Australia is well-known for having some of the most unique and diverse animals on the planet, but this also serves as a disadvantage as it has become a hotspot for illegal wildlife trafficking.
Current methods for locating wildlife that has been unlawfully smuggled include the use of biosecurity dogs, X-ray scanning, and physical border security detections, according to a story by Cosmos Magazine.
But Australian scientists have recently learned that 3D X-ray technology and artificial intelligence (AI) algorithms can also be used to detect wildlife trafficked and concealed in luggage or any cargo.
(Photo : MANAN VATSYAYANA/AFP via Getty Images)
TOPSHOT – This photograph taken on September 14, 2020 shows head keeper Tran Van Truong holding a pangolin inside its enclosure at Save Vietnam’s Wildlife, a group that runs a pangolin conservation program inside the Cuc Phuong National Park in northern province of Ninh Binh.
For three categories of wildlife: lizards, birds, and fish, the team developed a 3D-scanned “reference library” that they used to train artificial intelligence algorithms in recognizing the animals.
The AI identified animals 82% of the time with a false hit rate of just 1.6%.
The study that just came out in the journal Frontiers in Conservation Science Human-Wildlife Interactions is the first to demonstrate how 3D x-ray CT scanning technology can be used to protect wildlife.
Stopping the importation of wildlife into Australia safeguards the nation’s distinctive natural environment from foreign pests and diseases, according to Sam Hush. He claims that taking animals out of the wild puts risks on the conservation of the species, habitats, local populations, and ecosystems.
Hush is the acting Assistant Secretary for Environment Compliance at the Department of Climate Change, Energy, the Environment and Water (DCCEEW).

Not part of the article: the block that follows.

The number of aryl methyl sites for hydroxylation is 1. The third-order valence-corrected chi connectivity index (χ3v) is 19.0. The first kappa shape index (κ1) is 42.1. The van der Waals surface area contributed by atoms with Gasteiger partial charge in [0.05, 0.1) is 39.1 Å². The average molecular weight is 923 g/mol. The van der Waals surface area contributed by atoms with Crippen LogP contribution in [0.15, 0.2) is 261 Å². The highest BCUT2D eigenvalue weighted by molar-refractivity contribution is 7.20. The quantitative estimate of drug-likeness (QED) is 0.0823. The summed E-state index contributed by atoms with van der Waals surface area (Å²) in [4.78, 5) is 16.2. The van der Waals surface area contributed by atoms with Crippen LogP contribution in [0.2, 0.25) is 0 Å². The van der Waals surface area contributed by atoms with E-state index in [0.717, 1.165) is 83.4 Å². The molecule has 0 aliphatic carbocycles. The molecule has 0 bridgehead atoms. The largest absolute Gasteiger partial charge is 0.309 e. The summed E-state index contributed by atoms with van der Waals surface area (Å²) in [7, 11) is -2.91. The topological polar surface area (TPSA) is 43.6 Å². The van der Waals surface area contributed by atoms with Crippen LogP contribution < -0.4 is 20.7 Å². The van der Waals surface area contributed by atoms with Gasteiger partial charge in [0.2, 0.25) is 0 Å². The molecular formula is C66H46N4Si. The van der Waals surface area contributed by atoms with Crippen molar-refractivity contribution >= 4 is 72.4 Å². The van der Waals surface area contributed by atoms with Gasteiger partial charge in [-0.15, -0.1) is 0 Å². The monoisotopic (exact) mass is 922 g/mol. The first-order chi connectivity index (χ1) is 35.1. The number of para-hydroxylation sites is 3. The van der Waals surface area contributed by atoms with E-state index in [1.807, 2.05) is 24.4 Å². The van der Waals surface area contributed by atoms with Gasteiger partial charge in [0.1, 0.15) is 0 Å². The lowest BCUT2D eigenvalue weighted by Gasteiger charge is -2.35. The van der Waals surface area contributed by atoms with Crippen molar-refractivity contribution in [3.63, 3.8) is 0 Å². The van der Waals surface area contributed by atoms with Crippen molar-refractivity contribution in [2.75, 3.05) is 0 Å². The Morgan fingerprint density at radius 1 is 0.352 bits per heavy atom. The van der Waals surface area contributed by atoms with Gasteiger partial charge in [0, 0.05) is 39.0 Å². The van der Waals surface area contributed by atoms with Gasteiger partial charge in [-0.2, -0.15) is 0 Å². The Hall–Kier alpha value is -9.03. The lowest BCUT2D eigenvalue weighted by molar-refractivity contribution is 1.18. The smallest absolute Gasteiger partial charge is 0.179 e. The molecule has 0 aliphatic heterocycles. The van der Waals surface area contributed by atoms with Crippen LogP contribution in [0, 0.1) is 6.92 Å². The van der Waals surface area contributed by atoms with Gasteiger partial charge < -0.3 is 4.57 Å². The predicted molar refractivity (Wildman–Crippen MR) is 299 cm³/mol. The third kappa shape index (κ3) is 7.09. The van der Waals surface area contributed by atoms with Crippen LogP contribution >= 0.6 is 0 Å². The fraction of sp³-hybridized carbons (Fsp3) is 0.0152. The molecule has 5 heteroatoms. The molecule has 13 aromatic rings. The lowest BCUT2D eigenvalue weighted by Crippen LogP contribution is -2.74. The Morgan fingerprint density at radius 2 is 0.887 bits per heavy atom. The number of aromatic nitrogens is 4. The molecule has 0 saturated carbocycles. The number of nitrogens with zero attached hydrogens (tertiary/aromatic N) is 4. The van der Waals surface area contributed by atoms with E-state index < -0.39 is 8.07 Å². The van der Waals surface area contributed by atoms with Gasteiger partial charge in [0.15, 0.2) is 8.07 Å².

3D X-ray CT Tech
The research team utilized 3D X-ray CT technology with Real Time Tomography (RTT) during the study. This technology creates a succession of image cross sections through an object, in this case, an animal-using, X-rays.
These images can then be modified to generate a 360-degree representation of the object, as per Cosmos Magazine.
An explosive detection screening system presently in use at international crossings, as well as in airports and postal freight facilities all over the world, was employed to scan dead animals.
The collection had 294 scans of animals from 13 different species in various situations, ranging from an animal on its own to more intricate and realistic trafficking scenarios. These scans were then used to train AI systems to identify the animals.
Protecting Australia’s Biosecurity
According to Dr. Chris Locke, Deputy Secretary of the Biosecurity and Compliance Division at DAFF, illegal wildlife trafficking poses a serious biosecurity concern to Australia since it may introduce pests and diseases that could impact the environment as well as human and animal health.
He claims that their study reveals the 3D x-ray algorithm’s limitless potential for preventing the trafficking of exotic wildlife and defending Australia’s agricultural sectors and distinctive natural environment from foreign illnesses and pests.
“This innovative technology is an invaluable complementary platform to our existing biosecurity and wildlife detection tools at Australian international borders, with potential worldwide applications in the future,” Locke said in a statement.
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Written by Joaquin Victor Tacla
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